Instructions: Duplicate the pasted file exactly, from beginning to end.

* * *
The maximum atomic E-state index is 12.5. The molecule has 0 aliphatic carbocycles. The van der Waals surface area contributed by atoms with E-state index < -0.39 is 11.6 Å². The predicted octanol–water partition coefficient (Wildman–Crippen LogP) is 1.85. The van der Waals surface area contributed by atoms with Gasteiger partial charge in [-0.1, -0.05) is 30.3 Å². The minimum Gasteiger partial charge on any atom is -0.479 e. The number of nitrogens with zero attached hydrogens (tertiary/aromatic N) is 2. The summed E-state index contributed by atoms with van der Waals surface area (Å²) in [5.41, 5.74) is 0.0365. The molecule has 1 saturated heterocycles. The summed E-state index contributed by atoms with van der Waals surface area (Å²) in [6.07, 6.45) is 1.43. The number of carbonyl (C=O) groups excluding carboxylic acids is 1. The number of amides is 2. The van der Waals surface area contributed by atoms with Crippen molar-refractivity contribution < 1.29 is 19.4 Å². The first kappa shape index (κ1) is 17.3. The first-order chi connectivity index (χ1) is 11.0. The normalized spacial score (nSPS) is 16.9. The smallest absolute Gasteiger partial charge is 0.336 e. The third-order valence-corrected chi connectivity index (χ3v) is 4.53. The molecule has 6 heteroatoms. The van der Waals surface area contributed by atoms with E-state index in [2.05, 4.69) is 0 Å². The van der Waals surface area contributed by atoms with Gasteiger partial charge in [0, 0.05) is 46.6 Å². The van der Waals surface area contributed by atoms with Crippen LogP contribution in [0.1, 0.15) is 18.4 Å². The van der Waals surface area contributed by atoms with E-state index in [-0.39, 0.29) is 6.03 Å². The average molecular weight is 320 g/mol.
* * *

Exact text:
The maximum atomic E-state index is 12.5. The molecule has 0 aliphatic carbocycles. The van der Waals surface area contributed by atoms with E-state index < -0.39 is 11.6 Å². The predicted octanol–water partition coefficient (Wildman–Crippen LogP) is 1.85. The van der Waals surface area contributed by atoms with Gasteiger partial charge in [-0.1, -0.05) is 30.3 Å². The minimum Gasteiger partial charge on any atom is -0.479 e. The number of nitrogens with zero attached hydrogens (tertiary/aromatic N) is 2. The summed E-state index contributed by atoms with van der Waals surface area (Å²) in [5.41, 5.74) is 0.0365. The molecule has 1 saturated heterocycles. The summed E-state index contributed by atoms with van der Waals surface area (Å²) in [6.07, 6.45) is 1.43. The number of carbonyl (C=O) groups excluding carboxylic acids is 1. The number of amides is 2. The van der Waals surface area contributed by atoms with Crippen molar-refractivity contribution < 1.29 is 19.4 Å². The first kappa shape index (κ1) is 17.3. The first-order chi connectivity index (χ1) is 11.0. The normalized spacial score (nSPS) is 16.9. The smallest absolute Gasteiger partial charge is 0.336 e. The third-order valence-corrected chi connectivity index (χ3v) is 4.53. The molecule has 6 heteroatoms. The van der Waals surface area contributed by atoms with E-state index in [2.05, 4.69) is 0 Å². The van der Waals surface area contributed by atoms with Gasteiger partial charge in [0, 0.05) is 46.6 Å². The van der Waals surface area contributed by atoms with Crippen LogP contribution in [0.1, 0.15) is 18.4 Å². The van der Waals surface area contributed by atoms with E-state index in [-0.39, 0.29) is 6.03 Å². The average molecular weight is 320 g/mol.